Basic Concepts of Investing with Stocks
Overview

What is a Stock?

When a company needs to raise capital, it has two choices: 1) Borrow the money, or 2) Sell a stake in the company (shares of stock). A stock is much more than a name, and symbol, that shows up on your brokerage statement each month. It represents ownership in a company. When you own a share of stock in a company, you own a portion (however small that may be) of the profits generated each time that company sells one of its products or services.

Your stock can be registered in one of two ways: 1) Certificate form (stock certificate will be mailed to you in your name), or 2) Street name (the name of your brokerage company). Most stock is held in Street name.

Try to think of yourself as an owner rather than just a stockholder. Browse through the company’s annual report, keep up with news related to the company and be sure you understand what the company does. This thought process will make stock ownership more exciting and much more educational.

How Stock Markets Work

The importance of stock markets to the American way of life cannot be overstated. These markets facilitate the buying and selling of stocks issued by corporations – both large and small. The most well-known stock markets in the U.S. are the New York Stock Exchange (NYSE), also known as “The Big Board”, and the NASDAQ.

Before we discuss how these markets work, it’s important to understand why stock markets are so important to the normal functioning of business. Via primary market activities and secondary market activities, stock markets make it possible for corporations to raise capital to operate, or expand their businesses.

Primary Market

The primary market is a term that encompasses a corporation’s very first issuance of its stock for sale to the public. This process is referred to as an initial public offering (IPO). When a corporation needs to raise capital to invest in its business, it will approach an investment bank such as Goldman Sachs or J.P. Morgan. These investment banks act as financial intermediaries between the corporation and, typically, large institutional investors. Essentially, the investment bank’s job is to move capital, or money, from those who have it to invest to those that need it. The primary market is where the proceeds from the sale of stock go directly to the corporation selling the stock.

If you are the average, individual investor it is unlikely that you have participated in the primary market. IPOs are generally distributed to large institutional clients of the investment banks. These clients can include mutual fund companies, private equity funds and hedge funds among others. Small investors typically participate in secondary market activities only.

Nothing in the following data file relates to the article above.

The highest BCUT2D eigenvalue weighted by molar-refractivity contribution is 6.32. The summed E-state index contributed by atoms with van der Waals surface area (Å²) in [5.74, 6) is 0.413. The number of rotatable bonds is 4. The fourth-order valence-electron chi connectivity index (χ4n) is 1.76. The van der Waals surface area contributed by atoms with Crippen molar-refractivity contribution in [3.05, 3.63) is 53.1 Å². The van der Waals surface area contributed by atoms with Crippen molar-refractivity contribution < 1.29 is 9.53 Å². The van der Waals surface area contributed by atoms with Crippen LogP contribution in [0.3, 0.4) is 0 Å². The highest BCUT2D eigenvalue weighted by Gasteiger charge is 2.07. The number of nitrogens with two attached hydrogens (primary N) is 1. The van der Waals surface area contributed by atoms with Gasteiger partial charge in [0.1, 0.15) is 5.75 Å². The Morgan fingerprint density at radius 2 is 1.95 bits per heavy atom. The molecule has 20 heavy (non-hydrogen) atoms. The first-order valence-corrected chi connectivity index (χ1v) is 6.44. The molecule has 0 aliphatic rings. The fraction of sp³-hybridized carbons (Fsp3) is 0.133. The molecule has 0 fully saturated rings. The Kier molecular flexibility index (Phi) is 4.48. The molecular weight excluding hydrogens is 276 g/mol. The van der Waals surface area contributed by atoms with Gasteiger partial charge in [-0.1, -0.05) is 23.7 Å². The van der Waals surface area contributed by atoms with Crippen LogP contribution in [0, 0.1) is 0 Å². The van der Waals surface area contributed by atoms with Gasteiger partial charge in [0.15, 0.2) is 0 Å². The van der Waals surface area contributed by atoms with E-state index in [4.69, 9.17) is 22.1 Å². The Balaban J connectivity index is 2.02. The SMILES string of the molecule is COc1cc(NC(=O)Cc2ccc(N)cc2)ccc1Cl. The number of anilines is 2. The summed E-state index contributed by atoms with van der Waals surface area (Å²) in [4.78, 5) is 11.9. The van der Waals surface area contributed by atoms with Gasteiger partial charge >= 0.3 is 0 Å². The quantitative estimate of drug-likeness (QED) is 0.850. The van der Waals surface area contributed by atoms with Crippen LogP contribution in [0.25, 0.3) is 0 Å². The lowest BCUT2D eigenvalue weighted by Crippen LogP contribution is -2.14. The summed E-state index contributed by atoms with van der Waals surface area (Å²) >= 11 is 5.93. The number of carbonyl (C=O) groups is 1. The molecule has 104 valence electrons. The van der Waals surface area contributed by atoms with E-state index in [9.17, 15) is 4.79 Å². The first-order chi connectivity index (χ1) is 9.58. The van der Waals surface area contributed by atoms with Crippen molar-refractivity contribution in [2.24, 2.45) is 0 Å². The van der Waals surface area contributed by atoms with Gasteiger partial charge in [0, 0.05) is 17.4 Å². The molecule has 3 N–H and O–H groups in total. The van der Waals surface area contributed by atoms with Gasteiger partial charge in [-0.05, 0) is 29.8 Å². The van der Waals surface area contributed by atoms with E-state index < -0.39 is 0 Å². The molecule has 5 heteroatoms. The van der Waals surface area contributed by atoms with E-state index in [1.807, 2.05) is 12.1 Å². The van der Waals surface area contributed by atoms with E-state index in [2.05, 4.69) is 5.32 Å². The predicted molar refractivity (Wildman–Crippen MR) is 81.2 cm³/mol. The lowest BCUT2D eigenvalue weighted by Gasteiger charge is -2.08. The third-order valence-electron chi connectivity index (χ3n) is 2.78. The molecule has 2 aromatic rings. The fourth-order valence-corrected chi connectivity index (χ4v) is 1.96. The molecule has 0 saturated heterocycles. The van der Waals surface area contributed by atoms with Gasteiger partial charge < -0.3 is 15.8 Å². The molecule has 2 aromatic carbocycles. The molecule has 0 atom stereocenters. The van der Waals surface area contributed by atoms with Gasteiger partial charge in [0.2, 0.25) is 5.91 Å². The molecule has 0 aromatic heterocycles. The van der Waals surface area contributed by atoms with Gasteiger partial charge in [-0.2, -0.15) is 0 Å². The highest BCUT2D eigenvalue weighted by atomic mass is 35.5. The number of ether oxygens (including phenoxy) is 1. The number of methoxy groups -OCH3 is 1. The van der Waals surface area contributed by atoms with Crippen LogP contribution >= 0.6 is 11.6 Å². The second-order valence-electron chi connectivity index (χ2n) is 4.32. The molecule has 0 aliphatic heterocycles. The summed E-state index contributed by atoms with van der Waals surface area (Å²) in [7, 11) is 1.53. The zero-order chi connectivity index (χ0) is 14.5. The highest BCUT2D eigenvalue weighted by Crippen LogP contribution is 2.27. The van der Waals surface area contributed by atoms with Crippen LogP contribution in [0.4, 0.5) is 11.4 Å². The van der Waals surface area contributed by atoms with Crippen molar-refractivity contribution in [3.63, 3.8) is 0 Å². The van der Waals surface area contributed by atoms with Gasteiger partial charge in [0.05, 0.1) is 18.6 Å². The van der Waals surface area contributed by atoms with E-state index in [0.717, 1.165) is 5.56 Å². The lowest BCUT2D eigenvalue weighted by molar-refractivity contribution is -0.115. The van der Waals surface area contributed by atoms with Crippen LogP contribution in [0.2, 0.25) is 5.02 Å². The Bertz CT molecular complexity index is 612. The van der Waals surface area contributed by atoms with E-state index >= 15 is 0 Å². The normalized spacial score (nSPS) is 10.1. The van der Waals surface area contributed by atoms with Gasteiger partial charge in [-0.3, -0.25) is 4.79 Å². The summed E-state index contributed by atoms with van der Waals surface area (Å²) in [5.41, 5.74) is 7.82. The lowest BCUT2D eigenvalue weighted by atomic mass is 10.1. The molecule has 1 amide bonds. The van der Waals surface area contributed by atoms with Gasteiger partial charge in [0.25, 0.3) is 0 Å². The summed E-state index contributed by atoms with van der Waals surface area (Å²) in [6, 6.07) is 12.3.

Secondary Market

The primary market would not work very well if it were not for the secondary market. The secondary market provides liquidity --- or a way to buy and sell --- for a corporation’s stock. For instance, it’s quite easy these days to go online and buy or sell your shares of Disney or any other common stock that you might own. That is because the NYSE, NASDAQ and other exchanges provide a great deal of liquidity for the publicly traded stocks of corporations. On the other hand, it would be much more difficult for you to try and sell a fine piece of artwork or a family heirloom. Why? Because the number of interested buyers for those items is likely to be small, thus there isn’t much liquidity.

When you buy and sell shares of stock through your broker, you are participating in the secondary market and the proceeds from the sale of the stock go to you, not the corporation.

Anatomy of a Stock Trade

  1. Jen decides that she wants to buy 100 shares of Disney (DIS) stock and calls her stockbroker to place the order.
  2. Her broker looks up the most recent stock quote (or price) for Disney’s stock via an electronic market data system. In this case, the quotes would be provided by the NYSE over high-speed data lines.
  3. Jen’s broker then sends the order to the floor of the NYSE. Orders can be sent to the floor in two ways: 1) electronically to a booth on the perimeter of the exchange floor, or 2) touch screen order management system.
  4. A Floor Broker is given the order in printed form or via a wireless data and voice terminal.
  5. The Floor Broker competes with other buyers and sellers of Disney stock in an effort to get the best price for Jen.
  6. After the transaction is executed, the specialist (essentially a referee) for Disney’s stock sends notice of the transaction to Jen’s broker, as well as the seller’s broker.
  7. The transaction is reported by computer and appears on the consolidated tape within seconds.

The settlement process for this trade will take three days. After which, Jen will be the registered owner of the Disney stock and the seller will be provided with a payment from Jen’s account.

The following video, while dated, is interesting and visually illustrates what was explained above.

Advertisement